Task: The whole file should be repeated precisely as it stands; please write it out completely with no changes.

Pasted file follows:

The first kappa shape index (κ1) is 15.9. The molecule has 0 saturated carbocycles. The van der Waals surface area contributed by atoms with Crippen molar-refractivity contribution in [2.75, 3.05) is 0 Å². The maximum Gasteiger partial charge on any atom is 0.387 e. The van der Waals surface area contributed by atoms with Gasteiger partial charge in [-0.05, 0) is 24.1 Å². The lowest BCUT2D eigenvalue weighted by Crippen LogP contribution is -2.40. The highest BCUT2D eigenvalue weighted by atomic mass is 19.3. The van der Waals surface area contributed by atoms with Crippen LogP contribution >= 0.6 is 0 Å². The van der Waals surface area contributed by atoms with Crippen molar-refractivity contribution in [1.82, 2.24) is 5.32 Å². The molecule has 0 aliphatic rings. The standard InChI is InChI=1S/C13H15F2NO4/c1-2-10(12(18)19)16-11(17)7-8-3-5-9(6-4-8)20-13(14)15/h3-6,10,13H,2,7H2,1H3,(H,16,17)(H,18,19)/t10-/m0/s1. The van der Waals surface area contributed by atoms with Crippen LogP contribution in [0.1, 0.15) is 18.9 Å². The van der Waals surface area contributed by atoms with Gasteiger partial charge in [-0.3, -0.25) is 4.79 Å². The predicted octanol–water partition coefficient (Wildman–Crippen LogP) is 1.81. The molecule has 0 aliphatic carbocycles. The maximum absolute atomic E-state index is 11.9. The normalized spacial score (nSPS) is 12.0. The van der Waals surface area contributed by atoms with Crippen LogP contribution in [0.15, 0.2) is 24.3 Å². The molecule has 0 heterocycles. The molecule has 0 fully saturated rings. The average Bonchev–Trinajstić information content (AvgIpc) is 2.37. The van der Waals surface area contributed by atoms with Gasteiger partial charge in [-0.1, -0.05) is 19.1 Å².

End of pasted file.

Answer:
The first kappa shape index (κ1) is 15.9. The molecule has 0 saturated carbocycles. The van der Waals surface area contributed by atoms with Crippen molar-refractivity contribution in [2.75, 3.05) is 0 Å². The maximum Gasteiger partial charge on any atom is 0.387 e. The van der Waals surface area contributed by atoms with Gasteiger partial charge in [-0.05, 0) is 24.1 Å². The lowest BCUT2D eigenvalue weighted by Crippen LogP contribution is -2.40. The highest BCUT2D eigenvalue weighted by atomic mass is 19.3. The van der Waals surface area contributed by atoms with Crippen LogP contribution >= 0.6 is 0 Å². The van der Waals surface area contributed by atoms with Crippen molar-refractivity contribution in [1.82, 2.24) is 5.32 Å². The molecule has 0 aliphatic rings. The standard InChI is InChI=1S/C13H15F2NO4/c1-2-10(12(18)19)16-11(17)7-8-3-5-9(6-4-8)20-13(14)15/h3-6,10,13H,2,7H2,1H3,(H,16,17)(H,18,19)/t10-/m0/s1. The van der Waals surface area contributed by atoms with Crippen LogP contribution in [0.1, 0.15) is 18.9 Å². The van der Waals surface area contributed by atoms with Gasteiger partial charge in [-0.3, -0.25) is 4.79 Å². The predicted octanol–water partition coefficient (Wildman–Crippen LogP) is 1.81. The molecule has 0 aliphatic carbocycles. The maximum absolute atomic E-state index is 11.9. The normalized spacial score (nSPS) is 12.0. The van der Waals surface area contributed by atoms with Crippen LogP contribution in [0.15, 0.2) is 24.3 Å². The molecule has 0 heterocycles. The molecule has 0 fully saturated rings. The average Bonchev–Trinajstić information content (AvgIpc) is 2.37. The van der Waals surface area contributed by atoms with Gasteiger partial charge in [-0.1, -0.05) is 19.1 Å².